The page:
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Wednesday, September 28, 2022

Bravo, supreme court: we do need rules to stop men interrupting women | Eleanor Margolis

Along with various inalienable rights and governing principles, the tendency for men to talk over women has now been officially recognised by the US supreme court. Newly introduced rules to the structure of oral arguments are in place to address the issue of male justices and attorneys (extremely regularly) interrupting their female colleagues.

These measures were discussed last week by Sonia Sotomayor, who had the honour of being the most interrupted supreme court justice in the 2019 term. And they show that, far from being a mere everyday annoyance, “mansplaining” (or the ideologically adjacent “manterrupting”) can interfere with democracy. And the fact that, as a woman, you can be a literal supreme court justice and still get shouted down like someone’s little sister isn’t exactly encouraging.

For women, the experience of your whole side of a conversation being limited to short bursts – “But … ”, “Yes, and … ”, “Can I just … ” – is all too familiar. A 2014 study at George Washington University even found that, when speaking to women, men interrupt 33% more often than when speaking to other men.

But what does this constant interrupting look like outside of the rarefied confines of the judicial branch of US government? Here’s a nicely mundane example. I’m out for lunch with my partner, and we stop at a food truck. You know the type, overpriced “street food” that you have to hurriedly eat standing up, outside. Personally, I can’t get enough of them. My partner, who has coeliac disease, asks if a particular item on the menu is gluten-free. The food truck guy – a bearded Jack Black lookalike – says that, no, as it contains mustard, it also contains gluten. All mustard – according to him – is thickened with wheat flour. My partner, who has been checking ingredient lists meticulously for coming on two decades, knows this not to be true. Tentatively (she’s the non-confrontational sort), she corrects him. But no, Jack Black without the charisma disagrees. Suddenly this guy has a PhD in glutenology from the University of Mustard.

As Dr Food Truck rants about his credentials and expertise, my partner’s expression falls. Ordering food is often an ordeal for her, as people have either never heard of coeliac disease, or mistakenly think they know everything about it. What’s more, this guy is telling her that if she’s had mustard before, she’s “probably fine”. She – who was late diagnosed and spent her entire childhood in severe intestinal pain – tries to get a word in edgeways, but is steamrollered by someone clearly used to talking at women, uninterrupted. So I (the semi-confrontational sort) chime in. Not raising my voice, and keeping my tone as neutral as possible, I tell him that maybe, as an actual, certified coeliac, my partner knows what she’s talking about. Dr Food Truck tells me to “calm down”.

Women reading this will probably recognise it as a classic example of mansplaining. This, of course, is a term that has been in popular use (particularly online) since around 2009, and was named one of the New York Times’ words of the year in 2010. And it’s something women are on the receiving end of every time they’re interrupted and talked over by men who – on the basis of being men – believe they know better. And there’s little more simultaneously satisfying and galling than when some guy tries to get into it on Twitter with a woman talking about – say – The Matrix, and she turns out to be Lilly Wachowski, one of the film’s directors. Wachowski, in fact, has corrected men (including Elon Musk) a number of times on social media, on their deeply misogynistic interpretation of “red pilling” – a key element of the film. And many of these individuals have continued to argue with her, knowing that she and her sister, Lana, literally invented the entire concept.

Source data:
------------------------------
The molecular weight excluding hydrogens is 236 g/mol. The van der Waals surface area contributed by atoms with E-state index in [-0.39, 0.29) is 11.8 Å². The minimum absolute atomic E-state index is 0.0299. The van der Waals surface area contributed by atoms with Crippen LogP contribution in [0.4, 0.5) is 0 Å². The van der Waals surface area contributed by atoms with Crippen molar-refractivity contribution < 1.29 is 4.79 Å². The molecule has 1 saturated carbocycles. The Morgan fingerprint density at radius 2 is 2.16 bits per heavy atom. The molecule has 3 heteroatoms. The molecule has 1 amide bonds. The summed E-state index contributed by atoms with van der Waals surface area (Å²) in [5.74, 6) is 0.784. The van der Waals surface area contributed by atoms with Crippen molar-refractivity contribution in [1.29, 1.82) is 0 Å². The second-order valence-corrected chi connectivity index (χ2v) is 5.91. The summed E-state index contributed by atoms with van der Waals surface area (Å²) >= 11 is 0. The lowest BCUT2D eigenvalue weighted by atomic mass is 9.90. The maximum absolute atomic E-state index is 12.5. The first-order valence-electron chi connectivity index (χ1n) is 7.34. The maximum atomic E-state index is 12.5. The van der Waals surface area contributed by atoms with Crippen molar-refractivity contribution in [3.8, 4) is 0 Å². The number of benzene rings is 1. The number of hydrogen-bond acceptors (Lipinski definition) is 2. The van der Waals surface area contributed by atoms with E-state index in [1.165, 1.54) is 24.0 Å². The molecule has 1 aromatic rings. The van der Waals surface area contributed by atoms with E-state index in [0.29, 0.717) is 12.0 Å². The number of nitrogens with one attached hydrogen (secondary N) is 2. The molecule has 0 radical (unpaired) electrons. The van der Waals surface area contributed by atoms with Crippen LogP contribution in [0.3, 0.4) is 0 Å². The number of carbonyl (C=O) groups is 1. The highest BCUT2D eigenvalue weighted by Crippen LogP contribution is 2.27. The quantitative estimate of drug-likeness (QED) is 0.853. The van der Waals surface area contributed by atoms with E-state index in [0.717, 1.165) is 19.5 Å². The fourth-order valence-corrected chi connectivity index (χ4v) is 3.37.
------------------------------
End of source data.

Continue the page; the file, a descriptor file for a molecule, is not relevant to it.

Similarly, there have been several occasions on which men have tried to explain my own articles to me. In fact, if a man doesn’t see this, and then tries to mansplain mansplaining to me, I’ll be genuinely surprised. Or there was the time a male GP told me the pain I was in was “probably psychosomatic”, and then – unprompted – explained what he meant by “psychosomatic”. Usually I’m prepared to let medical professionals (male or otherwise) explain whatever they like to me. But being hit with “your symptoms are fake, and I’m going to convey this to you as if you were a child” is, in my humble womanly opinion, beyond the pale. What do you even say in such an instance? Still beats me. What I’ve learned as a woman is that if someone isn’t interested in your point of view, the dialogue is doomed from the get-go. We’re too often better off screaming into the void rather than trying to engage.

What’s really at stake when it comes to interrupting in order to mansplain is the respect (or lack thereof) for people’s lived experiences. There are many variations on the portmanteau. I’ve seen “whitesplaining” for white people who try to explain racism to Black people. Or “ablesplaining” for able bodied people who think – for whatever reason – they know more about being disabled than actual disabled people. Having a subject you know all too well explained back to you by someone misinformed (often someone with an agenda) is always going to suck. But hey, there’s plenty of void left to scream into, though you might get interrupted in the process.


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